A theme in Rear Window is loneliness and isolation. All the residents are separated from each other. They are like prisoners in their own apartments. Jeff cannot leave the apartment with his injury. The entire film is also limited to the space of the courtyard. The character Miss Lonelyhearts can represent the isolation of the neighbors. Jeff is detached from the neighbors as he watches them, and they do not know he is watching them. Jeff is like a photographer, taking mental pictures of his neighbors. The dog owner says that none of the people know the meaning of a neighbor and that they do not care[7].

Another major theme is voyeurism[8]. This is when someone sexually or intimately watches someone else. In the film, Jeff is spying on his neighbors. This act is morally questionable, and the audience participates in it. The camera follows Jeff's eyes. It switches back to facing Jeff. The camera allows the viewers to join Jeff in his actions. The audience feels guilty. Lisa and Stella question Jeff's actions at first, but they join him later. Lisa questions if it is alright to spy on a man with binoculars. The idea of spying can relate to surveillance in the state. During the time, people feared that the government would watch them the whole time. This fear was due to McCarthyism[9]. In the film, a helicopter comes close above the village. It is like the helicopter is spying on the village. There is almost no difference between private and public in the film.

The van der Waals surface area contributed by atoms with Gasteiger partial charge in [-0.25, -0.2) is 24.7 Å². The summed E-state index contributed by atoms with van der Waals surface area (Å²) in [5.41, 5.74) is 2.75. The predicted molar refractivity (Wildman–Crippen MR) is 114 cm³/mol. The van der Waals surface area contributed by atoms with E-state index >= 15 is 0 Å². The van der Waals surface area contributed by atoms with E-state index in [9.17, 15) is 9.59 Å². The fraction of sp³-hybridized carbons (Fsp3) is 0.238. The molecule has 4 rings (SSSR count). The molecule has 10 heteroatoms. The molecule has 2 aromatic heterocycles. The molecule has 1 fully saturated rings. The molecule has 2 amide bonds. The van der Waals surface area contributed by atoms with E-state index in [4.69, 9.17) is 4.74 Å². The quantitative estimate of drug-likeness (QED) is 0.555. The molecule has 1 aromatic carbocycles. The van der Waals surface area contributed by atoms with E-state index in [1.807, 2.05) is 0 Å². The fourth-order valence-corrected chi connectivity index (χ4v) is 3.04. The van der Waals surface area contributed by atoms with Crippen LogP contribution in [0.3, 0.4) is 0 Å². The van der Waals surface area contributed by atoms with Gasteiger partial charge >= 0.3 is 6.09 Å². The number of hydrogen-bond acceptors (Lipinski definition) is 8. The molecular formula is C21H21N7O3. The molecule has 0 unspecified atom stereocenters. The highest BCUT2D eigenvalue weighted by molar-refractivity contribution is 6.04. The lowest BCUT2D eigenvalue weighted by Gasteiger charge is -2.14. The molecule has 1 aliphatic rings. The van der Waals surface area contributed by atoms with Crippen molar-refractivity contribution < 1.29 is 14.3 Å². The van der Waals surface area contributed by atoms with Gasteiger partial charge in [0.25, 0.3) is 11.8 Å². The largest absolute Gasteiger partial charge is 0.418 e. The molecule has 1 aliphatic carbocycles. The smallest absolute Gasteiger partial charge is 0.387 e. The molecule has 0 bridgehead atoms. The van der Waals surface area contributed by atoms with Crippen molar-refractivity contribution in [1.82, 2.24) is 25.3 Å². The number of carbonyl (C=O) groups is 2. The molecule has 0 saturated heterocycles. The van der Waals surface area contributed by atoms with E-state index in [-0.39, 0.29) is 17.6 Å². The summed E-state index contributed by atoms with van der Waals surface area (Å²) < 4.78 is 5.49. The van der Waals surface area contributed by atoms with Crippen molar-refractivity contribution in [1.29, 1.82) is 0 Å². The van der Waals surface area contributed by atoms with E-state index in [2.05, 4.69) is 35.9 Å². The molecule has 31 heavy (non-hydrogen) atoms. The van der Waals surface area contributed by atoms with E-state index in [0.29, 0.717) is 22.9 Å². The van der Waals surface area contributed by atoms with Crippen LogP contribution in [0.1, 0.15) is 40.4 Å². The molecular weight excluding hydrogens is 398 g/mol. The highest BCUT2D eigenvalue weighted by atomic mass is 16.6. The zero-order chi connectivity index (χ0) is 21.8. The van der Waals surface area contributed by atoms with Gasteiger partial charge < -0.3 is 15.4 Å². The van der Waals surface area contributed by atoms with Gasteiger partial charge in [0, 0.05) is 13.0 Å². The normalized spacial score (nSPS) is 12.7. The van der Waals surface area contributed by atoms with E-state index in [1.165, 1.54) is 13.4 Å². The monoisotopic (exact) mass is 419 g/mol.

Gender roles are important in the film. It is after World War II and women were changing roles in society. Male characters are also no longer heroes. For instance, Thorwald murders his wife. Jeff is injured, his camera is destroyed, and he cannot walk. Detective Doyle cannot find evidence. Lisa and Terra are the only ones who can investigate. Gender roles connect to marriage. In the film, Jeff talks about marriage on the phone. He overanalyzes Lisa and is not ready to marry her. In the film, Hitchcock switches the roles of men and women[10].


The entire movie was shot at Paramount Studios. There was a complete set of Greenwich Village. It was one of the largest sets at Paramount. The set had a special drainage system and lighting for different parts of the day[11].

Natural sounds were used that would get louder or softer with distance. There are several songs including "To See You Is to Love You" by Bing Crosby, songs by Nat King Cole ("Mona Lisa", 1950) and Dean Martin ("That's Amore", 1952), Richard Rodgers' song "Lover" (1932), and "M'appari tutt'amor" from Friedrich von Flotow's opera Martha (1844), and part of Leonard Bernstein's music for the ballet Fancy Free (1944).

Edith Head was the costume designer for the movie. Frank Waxman composed the score including the Piano song "Lisa". The film had mainly diegetic sounds. These are sounds that the characters in the film hear[12].


The movie had very positive reviews. They praised the film as an intense, suspenseful, and exciting thriller[13][14][15]. Critics considered the film to be a masterpiece of suspense that drew in viewers[16]. They noted that the film says a lot about human nature and the desire to intimately watch other people[15]. The technical and artistic skills were also praised. The film has a 98% on Rotten Tomatoes[17]. On Metacritic, the film has a rare 10/10 with "universal acclaim."[18] The film was ranked number 5 on the Top 10 films of the Year on Cahiers du Cinéma[19].